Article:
YORK, Pa. -- The grill is fired up— burgers are sizzling — and with Memorial Day weekend creeping in, firefighters in York are on alert.
Chief, Patrick Rose, who has been with York City Fire Department for more than 30 years, says he’s responded to several grill-related fire calls.
"People could lose their lives," said Chief Patrick Rose. "We’ve seen whole houses burn down because the grill was literally right next to the house, it caught the siding on fire and next thing you know until we get the call, people try to put the fire out themselves, so by the time we get there the whole back of house is on fire," he added.
The ‘National Fire Protection Association’ estimates that more than 9,600 fires are started by grills each year.
One of the biggest issues being when people put a grill too close to a home — or on a back wooden deck.
Which is why Chief Rose recommends placing your grill at least 20 feet away from any flammable structure.
"A grill gets very hot, it has open flames, they will throw off radiated heat which will melt a siding and cause the wood to catch fire," added Chief Rose.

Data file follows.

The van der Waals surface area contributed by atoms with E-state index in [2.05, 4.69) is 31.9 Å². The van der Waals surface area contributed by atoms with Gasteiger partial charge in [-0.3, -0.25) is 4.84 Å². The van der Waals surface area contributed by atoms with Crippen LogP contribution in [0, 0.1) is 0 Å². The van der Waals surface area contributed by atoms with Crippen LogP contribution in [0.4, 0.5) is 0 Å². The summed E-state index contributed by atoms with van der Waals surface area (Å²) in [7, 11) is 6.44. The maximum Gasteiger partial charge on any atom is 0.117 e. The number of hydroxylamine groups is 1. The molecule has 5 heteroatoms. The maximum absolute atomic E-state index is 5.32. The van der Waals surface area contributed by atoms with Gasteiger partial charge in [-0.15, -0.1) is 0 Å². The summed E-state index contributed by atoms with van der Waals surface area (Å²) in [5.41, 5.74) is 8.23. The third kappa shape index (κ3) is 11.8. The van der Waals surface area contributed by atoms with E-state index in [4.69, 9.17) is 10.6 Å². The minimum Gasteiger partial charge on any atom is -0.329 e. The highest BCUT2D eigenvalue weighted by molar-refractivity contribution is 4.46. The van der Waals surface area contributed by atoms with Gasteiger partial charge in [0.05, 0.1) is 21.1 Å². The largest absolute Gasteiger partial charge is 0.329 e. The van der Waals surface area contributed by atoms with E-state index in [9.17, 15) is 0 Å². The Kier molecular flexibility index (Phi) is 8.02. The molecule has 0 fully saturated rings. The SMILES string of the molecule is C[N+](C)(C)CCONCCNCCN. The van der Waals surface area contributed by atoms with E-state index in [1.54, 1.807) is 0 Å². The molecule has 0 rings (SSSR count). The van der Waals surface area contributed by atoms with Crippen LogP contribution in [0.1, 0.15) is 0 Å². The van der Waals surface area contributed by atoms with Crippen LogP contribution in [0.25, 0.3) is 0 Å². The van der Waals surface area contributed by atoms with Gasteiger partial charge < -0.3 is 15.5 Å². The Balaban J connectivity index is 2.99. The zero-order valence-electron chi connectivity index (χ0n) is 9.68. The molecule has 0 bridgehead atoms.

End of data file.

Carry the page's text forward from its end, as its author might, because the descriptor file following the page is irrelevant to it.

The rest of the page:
A faulty hose line can also be to blame.
“Once it is ignited the fire can follow that line down, and the next thing you know the whole grill could be burning," said Chief Rose.
So if you have a gas or propane grill — it’s always good to check for any cracks before turning it on.
“You could spray water with soap around the connections just to see if any air is leaking out, bubbles will form," added Chief Rose.
If you do have a leak, experts at Lowes say it’s as simple as buying a hose replacement for under $20.
"When you do have a line that’s starting to wear and tear and become porous, you want to change that line as quickly as possible," said Milford Zeiders.
But if you have charcoal, the main thing is not to saturate the coal with a lot of fluid.
Gas, propane, or charcoal, grease build up is another major safety concern.
“When you have a grill, sparks can go up from that and it can catch a tree on fire if it’s dry enough," added Chief Rose.
Whatever you do, don’t walk away from the grill and leave it unattended.
“Once people start partying, the alcohol starts flowing and people tend to let their guards down on things so just use caution when you grill," added Chief Rose.